What complete nonsense! To say that designers who have created great work over the past 10 to 50 years are somehow responsible for placing the field in its current disregard in society is one of the most absurd statements I’ve ever heard! Are Keith Richards and Bruce Springsteen responsible for the pre-masticated, approval-rated, hit-oriented music that is manufactured in the music industry? Are you nuts?
     
     
    >>Though its churlish of me, I’ll point out that as Scher resides at the pinnacle of professional renown, it’s evident why she would be averse to any alteration in design’s established value system. 
     
     
    Extremely churlish. You and some others seem to have this idea that there is a cabal of great designers who, having achieved their status not by divine intervention, but by producing great and inspiring work, are now committed to keeping others out of their palace. This is so far from the truth it is ridiculous. Almost every great designer I’ve ever met has been welcoming and genuinely excited to see new work in all forms, and to help and promote young designers.
     
     
    Even if all juries consisted only of Pentagram Partners, which they most certainly do not, the goal of design competitions is not to shut out anyone who is not already a peer, but to find the younger voices that shine out from the pack.
     
     
    Furthermore, there is the equally absurd assumption that designers who have “made it” no longer have to work hard, satisfy clients or briefs, or be concerned about any of the petty details that “in the trenches” designers do. No one has said “Shut up! They’re LEGENDS!” but I do say, don’t make idiotic statements about designers who have proved their worth over the course of many years—sometimes decades. These so-called legends are not gods, they’re people. They’re really nice people who do a lot of work not only for demanding clients, but also for students and young designers around the world. So please don’t give me that shit. 
     
     
    >>Paula Scher is succinct on this point: it’s “undeniable, unquantifiable, need-no-introduction genius.” In other words, it’s obvious. So obvious, in fact, that only panels of renown designers are qualified to apprehend it. Of the many ironies inherent in this discussion, and to which designers are oblivious, this ranks as the most profound.
     
     
    THIS is the most profound irony? That people who have proved their worth, their knowledge and their craft by creating work which thousands of people admire are the best qualified to judge the work of others in their profession? Really? Choose your words for what they mean, not how good they sound.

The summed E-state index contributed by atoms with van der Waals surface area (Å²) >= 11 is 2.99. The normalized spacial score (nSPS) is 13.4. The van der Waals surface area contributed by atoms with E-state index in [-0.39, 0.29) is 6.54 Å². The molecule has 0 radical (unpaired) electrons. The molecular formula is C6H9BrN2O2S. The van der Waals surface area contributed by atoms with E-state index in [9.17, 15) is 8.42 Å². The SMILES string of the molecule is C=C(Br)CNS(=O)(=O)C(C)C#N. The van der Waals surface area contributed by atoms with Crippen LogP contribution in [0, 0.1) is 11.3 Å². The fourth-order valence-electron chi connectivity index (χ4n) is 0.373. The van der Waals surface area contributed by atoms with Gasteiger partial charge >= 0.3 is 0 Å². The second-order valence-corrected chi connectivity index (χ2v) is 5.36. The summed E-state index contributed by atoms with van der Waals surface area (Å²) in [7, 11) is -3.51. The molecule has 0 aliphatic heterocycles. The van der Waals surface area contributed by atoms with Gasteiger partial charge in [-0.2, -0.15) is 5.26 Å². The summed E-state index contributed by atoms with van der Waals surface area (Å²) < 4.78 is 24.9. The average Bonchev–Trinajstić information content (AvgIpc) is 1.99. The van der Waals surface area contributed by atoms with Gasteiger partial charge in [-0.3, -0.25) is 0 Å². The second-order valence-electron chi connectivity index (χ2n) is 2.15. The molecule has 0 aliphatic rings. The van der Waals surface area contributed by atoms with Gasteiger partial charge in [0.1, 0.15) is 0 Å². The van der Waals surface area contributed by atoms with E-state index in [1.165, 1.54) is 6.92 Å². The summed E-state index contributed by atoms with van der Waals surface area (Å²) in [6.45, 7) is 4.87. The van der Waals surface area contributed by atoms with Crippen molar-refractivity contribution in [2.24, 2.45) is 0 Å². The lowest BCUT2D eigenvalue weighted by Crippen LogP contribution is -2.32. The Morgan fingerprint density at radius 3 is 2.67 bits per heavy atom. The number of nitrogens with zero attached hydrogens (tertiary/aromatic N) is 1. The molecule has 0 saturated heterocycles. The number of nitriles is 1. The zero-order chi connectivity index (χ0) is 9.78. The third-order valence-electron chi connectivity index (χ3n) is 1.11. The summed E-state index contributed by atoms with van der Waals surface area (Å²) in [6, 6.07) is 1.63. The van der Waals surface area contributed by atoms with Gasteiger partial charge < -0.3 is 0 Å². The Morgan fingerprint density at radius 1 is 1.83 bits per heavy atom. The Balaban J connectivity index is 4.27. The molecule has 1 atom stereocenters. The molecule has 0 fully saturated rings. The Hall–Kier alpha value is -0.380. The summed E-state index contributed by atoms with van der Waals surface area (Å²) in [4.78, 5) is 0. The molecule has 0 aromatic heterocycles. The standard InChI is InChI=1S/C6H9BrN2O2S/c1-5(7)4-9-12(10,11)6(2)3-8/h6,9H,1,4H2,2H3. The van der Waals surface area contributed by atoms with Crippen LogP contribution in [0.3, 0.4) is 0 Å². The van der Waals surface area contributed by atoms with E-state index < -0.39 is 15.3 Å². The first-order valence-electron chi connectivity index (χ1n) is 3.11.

>>So design preeminence is an insular club that you must be voted into, much like, say, Pentagram, writ (slightly) larger. 
     
     
    Nope, just like Pentagram, you earn your way into it. In the old words of Michael Bierut, you Do Great Work. You do work that shows your imagination and your intellect, and your ability to capture attention and surprise, delight or intrigue the viewer; work that communicates, that means something, that lasts in the minds and imagination of others. Not by doing mediocre work that determinedly fulfills a brief and performs to some hard-to-determine financial bottom line.
     
     
    >And the bulk of the field is okay with that, despite the fact that it will preclude a legion of designers any hope of similarly attaining such status. Here, I will explicitly say that my point isn’t that Paula Scher is neccessarily underserving of her status but that under design’s unarticulated, arbitrary rules, many other possibly deserving designers will be excluded.
     
     
    Given everything I’ve said above, I hope you can see that this is beyond idiotic. In fact quite the opposite is true. The model of awards as practiced in the past will preclude only that legion of designers who have not yet produced anything worth honouring. There is the possibility of exclusion in all judging systems, and in fact I would say that “Justified” is far more likely to exclude the deserving than any other model.
     
     
    >>This may be additionally self-congratulatory, but what truly differentiates design from art and architecture is that the latter disciplines have a range of commentators respected totally for the cogency and independence of their arguments. 
     
     
    True, but an entirely different topic.
     
     
    >>The other major irony is of designers educating the public on the value of design. Friends, the public already values design. It’s designers they lack respect for. 
     
     
    Really? Evidenced by what? Citation, please.
     
     
    >stop being sheep.